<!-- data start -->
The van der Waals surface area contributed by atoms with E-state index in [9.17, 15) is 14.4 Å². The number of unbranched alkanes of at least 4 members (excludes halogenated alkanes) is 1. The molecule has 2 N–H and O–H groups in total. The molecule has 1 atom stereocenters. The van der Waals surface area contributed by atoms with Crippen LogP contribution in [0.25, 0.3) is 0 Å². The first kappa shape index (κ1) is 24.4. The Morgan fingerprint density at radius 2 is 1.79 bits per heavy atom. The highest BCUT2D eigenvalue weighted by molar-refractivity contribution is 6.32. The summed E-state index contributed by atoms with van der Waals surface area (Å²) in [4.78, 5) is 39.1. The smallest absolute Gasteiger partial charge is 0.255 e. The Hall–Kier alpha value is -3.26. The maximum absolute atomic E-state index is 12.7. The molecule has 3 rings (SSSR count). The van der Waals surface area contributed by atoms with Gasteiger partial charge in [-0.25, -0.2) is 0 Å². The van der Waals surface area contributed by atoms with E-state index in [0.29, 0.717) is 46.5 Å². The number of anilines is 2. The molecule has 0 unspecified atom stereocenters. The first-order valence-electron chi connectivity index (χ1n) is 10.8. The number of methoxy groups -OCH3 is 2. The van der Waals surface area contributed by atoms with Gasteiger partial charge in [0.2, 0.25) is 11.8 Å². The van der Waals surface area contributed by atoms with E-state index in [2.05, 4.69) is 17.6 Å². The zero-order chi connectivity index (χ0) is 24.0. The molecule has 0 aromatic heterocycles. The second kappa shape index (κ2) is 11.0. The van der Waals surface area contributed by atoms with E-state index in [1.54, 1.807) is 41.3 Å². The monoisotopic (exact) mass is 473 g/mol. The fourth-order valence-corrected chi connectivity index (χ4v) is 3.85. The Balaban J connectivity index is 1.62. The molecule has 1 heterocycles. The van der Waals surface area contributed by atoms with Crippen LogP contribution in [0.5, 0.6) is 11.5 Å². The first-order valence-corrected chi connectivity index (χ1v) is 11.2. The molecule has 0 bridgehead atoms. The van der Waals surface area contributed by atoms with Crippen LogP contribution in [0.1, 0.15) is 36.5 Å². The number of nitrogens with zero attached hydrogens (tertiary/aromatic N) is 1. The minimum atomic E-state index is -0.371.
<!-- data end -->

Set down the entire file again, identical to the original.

The van der Waals surface area contributed by atoms with E-state index in [9.17, 15) is 14.4 Å². The number of unbranched alkanes of at least 4 members (excludes halogenated alkanes) is 1. The molecule has 2 N–H and O–H groups in total. The molecule has 1 atom stereocenters. The van der Waals surface area contributed by atoms with Crippen LogP contribution in [0.25, 0.3) is 0 Å². The first kappa shape index (κ1) is 24.4. The Morgan fingerprint density at radius 2 is 1.79 bits per heavy atom. The highest BCUT2D eigenvalue weighted by molar-refractivity contribution is 6.32. The summed E-state index contributed by atoms with van der Waals surface area (Å²) in [4.78, 5) is 39.1. The smallest absolute Gasteiger partial charge is 0.255 e. The Hall–Kier alpha value is -3.26. The maximum absolute atomic E-state index is 12.7. The molecule has 3 rings (SSSR count). The van der Waals surface area contributed by atoms with Gasteiger partial charge in [-0.25, -0.2) is 0 Å². The van der Waals surface area contributed by atoms with E-state index in [0.29, 0.717) is 46.5 Å². The number of anilines is 2. The molecule has 0 unspecified atom stereocenters. The first-order valence-electron chi connectivity index (χ1n) is 10.8. The number of methoxy groups -OCH3 is 2. The van der Waals surface area contributed by atoms with Gasteiger partial charge in [0.2, 0.25) is 11.8 Å². The van der Waals surface area contributed by atoms with E-state index in [2.05, 4.69) is 17.6 Å². The zero-order chi connectivity index (χ0) is 24.0. The molecule has 0 aromatic heterocycles. The second kappa shape index (κ2) is 11.0. The van der Waals surface area contributed by atoms with E-state index in [1.54, 1.807) is 41.3 Å². The monoisotopic (exact) mass is 473 g/mol. The fourth-order valence-corrected chi connectivity index (χ4v) is 3.85. The Balaban J connectivity index is 1.62. The molecule has 1 heterocycles. The van der Waals surface area contributed by atoms with Crippen LogP contribution in [0.5, 0.6) is 11.5 Å². The first-order valence-corrected chi connectivity index (χ1v) is 11.2. The molecule has 0 bridgehead atoms. The van der Waals surface area contributed by atoms with Crippen LogP contribution in [0.1, 0.15) is 36.5 Å². The number of nitrogens with zero attached hydrogens (tertiary/aromatic N) is 1. The minimum atomic E-state index is -0.371.